Cuban anglers living off the country’s average salary of $25 can’t afford to cover the cost of boats and fishing equipment needed to catch fish. Some fishermen can’t even afford to pay the price for gasoline needed to fuel motorboats. Their lack of assets and money has led some Cubans to try out an innovative and interesting way to provide for their families: Fishing with condoms. “Balloon fishing,” as Cubans call it, is a low-cost yet highly effective way fishermen have been able to capture fish with limited resources, CBS News reported Wednesday.
Using homemade floats made from blown-up condoms, which only cost a few cents, fishermen are able to cast their lines nearly 900 feet into the coastal waters along the Havana seawall. Local fisherman said no one has been able to cast a line that far by hand. Balloon fishing also allows fishermen to keep bait high in the water. The floats are durable and are able to resist the strength of red snapper or bonitos trying to pull away from the line.
Fishing without a license in Cuba is illegal. Fishermen said balloon fishing is a cheap and discreet way to fish without a fishing license to avoid catching a 3,000 peso ($120) fine. The fishermen that practice balloon fishing are mostly using their catches to feed their families.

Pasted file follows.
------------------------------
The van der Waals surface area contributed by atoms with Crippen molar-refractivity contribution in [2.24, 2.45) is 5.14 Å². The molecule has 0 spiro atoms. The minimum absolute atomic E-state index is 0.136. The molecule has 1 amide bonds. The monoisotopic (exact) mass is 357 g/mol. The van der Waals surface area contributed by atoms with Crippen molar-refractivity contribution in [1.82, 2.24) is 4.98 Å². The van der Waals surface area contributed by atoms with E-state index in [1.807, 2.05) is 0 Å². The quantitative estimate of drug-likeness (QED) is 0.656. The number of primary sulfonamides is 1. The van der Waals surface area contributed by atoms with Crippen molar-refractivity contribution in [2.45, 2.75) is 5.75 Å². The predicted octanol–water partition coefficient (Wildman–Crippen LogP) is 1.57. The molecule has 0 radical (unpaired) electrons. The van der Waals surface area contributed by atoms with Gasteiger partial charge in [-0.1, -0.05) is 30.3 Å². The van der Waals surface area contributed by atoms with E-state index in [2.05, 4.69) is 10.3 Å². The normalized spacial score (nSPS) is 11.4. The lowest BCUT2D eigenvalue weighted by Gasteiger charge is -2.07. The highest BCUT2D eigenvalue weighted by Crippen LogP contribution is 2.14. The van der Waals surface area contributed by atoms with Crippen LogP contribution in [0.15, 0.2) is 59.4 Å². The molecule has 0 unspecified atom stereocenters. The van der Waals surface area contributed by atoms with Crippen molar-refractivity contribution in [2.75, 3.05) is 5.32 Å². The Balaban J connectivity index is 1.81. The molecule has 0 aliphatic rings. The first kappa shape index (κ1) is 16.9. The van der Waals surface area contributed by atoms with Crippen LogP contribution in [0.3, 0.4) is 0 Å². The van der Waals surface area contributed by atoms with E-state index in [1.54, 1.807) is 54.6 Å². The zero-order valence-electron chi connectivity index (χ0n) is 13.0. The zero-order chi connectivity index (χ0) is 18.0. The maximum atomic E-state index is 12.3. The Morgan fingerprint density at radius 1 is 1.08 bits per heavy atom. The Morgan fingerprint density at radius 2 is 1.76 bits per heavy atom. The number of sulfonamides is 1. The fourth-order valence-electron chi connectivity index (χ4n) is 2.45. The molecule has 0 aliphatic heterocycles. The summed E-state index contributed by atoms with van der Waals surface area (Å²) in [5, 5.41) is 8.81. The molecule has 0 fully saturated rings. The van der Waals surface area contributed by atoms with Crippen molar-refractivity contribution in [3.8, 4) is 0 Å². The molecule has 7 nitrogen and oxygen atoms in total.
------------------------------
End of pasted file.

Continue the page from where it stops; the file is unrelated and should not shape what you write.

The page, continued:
It's unclear how long Cuban fisherman have been practicing balloon fishing, but according to local fisherman folklore, the creative fisherman behind the practice got the idea after watching a video of Africans fishing with kites and decided to try inflated condoms instead.
President Barak Obama has loosened the U.S. embargo against Cuba, allowing more American travel and giving U.S. travelers permission use their credit cards and bring home small amounts of Cuban Cigars. Some U.S. companies are now able to export telephone, computer and Internet technologies, and some firms are able to make investments in some small Cuban businesses.
The embargo has cost Cuba almost a trillion dollars in losses since it was introduced by President John. F. Kennedy in 1962.